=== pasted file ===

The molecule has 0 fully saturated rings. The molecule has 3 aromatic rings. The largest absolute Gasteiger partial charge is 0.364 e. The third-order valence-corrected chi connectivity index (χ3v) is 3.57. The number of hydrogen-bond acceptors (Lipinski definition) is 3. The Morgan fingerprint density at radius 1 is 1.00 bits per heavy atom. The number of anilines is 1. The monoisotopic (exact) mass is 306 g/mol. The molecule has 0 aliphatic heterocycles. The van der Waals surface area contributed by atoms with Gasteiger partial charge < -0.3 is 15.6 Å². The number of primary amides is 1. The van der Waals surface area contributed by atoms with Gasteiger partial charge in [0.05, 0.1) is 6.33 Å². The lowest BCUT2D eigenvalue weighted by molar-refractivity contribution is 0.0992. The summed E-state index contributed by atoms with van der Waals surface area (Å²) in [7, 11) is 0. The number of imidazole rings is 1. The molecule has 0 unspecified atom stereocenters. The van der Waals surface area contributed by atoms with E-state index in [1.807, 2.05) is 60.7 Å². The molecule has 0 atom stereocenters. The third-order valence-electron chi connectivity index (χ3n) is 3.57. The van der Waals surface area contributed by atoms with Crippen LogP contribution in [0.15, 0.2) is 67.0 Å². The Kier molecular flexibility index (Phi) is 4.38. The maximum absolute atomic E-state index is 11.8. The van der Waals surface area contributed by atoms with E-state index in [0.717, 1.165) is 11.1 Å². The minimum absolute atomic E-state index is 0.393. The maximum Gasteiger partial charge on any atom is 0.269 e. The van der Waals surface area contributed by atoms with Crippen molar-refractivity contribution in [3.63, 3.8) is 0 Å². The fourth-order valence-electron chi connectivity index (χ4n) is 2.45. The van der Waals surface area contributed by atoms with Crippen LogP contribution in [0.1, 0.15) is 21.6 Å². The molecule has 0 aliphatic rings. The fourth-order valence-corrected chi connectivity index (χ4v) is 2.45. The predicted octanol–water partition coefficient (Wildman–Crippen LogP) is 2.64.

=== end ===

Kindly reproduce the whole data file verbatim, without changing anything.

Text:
The molecule has 0 fully saturated rings. The molecule has 3 aromatic rings. The largest absolute Gasteiger partial charge is 0.364 e. The third-order valence-corrected chi connectivity index (χ3v) is 3.57. The number of hydrogen-bond acceptors (Lipinski definition) is 3. The Morgan fingerprint density at radius 1 is 1.00 bits per heavy atom. The number of anilines is 1. The monoisotopic (exact) mass is 306 g/mol. The molecule has 0 aliphatic heterocycles. The van der Waals surface area contributed by atoms with Gasteiger partial charge < -0.3 is 15.6 Å². The number of primary amides is 1. The van der Waals surface area contributed by atoms with Gasteiger partial charge in [0.05, 0.1) is 6.33 Å². The lowest BCUT2D eigenvalue weighted by molar-refractivity contribution is 0.0992. The summed E-state index contributed by atoms with van der Waals surface area (Å²) in [7, 11) is 0. The number of imidazole rings is 1. The molecule has 0 unspecified atom stereocenters. The van der Waals surface area contributed by atoms with E-state index in [1.807, 2.05) is 60.7 Å². The molecule has 0 atom stereocenters. The third-order valence-electron chi connectivity index (χ3n) is 3.57. The van der Waals surface area contributed by atoms with Crippen LogP contribution in [0.15, 0.2) is 67.0 Å². The Kier molecular flexibility index (Phi) is 4.38. The maximum absolute atomic E-state index is 11.8. The van der Waals surface area contributed by atoms with E-state index in [0.717, 1.165) is 11.1 Å². The minimum absolute atomic E-state index is 0.393. The maximum Gasteiger partial charge on any atom is 0.269 e. The van der Waals surface area contributed by atoms with Crippen molar-refractivity contribution in [3.63, 3.8) is 0 Å². The fourth-order valence-electron chi connectivity index (χ4n) is 2.45. The van der Waals surface area contributed by atoms with Crippen LogP contribution in [0.1, 0.15) is 21.6 Å². The molecule has 0 aliphatic rings. The fourth-order valence-corrected chi connectivity index (χ4v) is 2.45. The predicted octanol–water partition coefficient (Wildman–Crippen LogP) is 2.64.